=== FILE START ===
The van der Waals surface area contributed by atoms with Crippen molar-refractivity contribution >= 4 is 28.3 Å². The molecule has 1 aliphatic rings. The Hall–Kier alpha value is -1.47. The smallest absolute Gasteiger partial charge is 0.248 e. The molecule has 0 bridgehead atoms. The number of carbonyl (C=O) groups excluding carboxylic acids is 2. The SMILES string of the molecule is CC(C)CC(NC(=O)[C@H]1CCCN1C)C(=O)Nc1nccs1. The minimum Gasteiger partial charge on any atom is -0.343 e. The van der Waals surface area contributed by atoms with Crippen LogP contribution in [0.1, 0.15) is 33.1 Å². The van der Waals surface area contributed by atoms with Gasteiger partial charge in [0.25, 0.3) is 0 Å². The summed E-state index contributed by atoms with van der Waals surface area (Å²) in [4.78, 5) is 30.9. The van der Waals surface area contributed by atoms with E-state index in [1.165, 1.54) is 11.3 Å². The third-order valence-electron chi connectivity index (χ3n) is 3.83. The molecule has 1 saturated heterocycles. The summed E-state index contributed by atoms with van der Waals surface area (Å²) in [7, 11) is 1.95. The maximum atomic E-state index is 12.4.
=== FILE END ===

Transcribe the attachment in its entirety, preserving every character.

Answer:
The van der Waals surface area contributed by atoms with Crippen molar-refractivity contribution >= 4 is 28.3 Å². The molecule has 1 aliphatic rings. The Hall–Kier alpha value is -1.47. The smallest absolute Gasteiger partial charge is 0.248 e. The molecule has 0 bridgehead atoms. The number of carbonyl (C=O) groups excluding carboxylic acids is 2. The SMILES string of the molecule is CC(C)CC(NC(=O)[C@H]1CCCN1C)C(=O)Nc1nccs1. The minimum Gasteiger partial charge on any atom is -0.343 e. The van der Waals surface area contributed by atoms with Crippen LogP contribution in [0.1, 0.15) is 33.1 Å². The van der Waals surface area contributed by atoms with Gasteiger partial charge in [0.25, 0.3) is 0 Å². The summed E-state index contributed by atoms with van der Waals surface area (Å²) in [4.78, 5) is 30.9. The van der Waals surface area contributed by atoms with E-state index in [1.165, 1.54) is 11.3 Å². The third-order valence-electron chi connectivity index (χ3n) is 3.83. The molecule has 1 saturated heterocycles. The summed E-state index contributed by atoms with van der Waals surface area (Å²) in [7, 11) is 1.95. The maximum atomic E-state index is 12.4.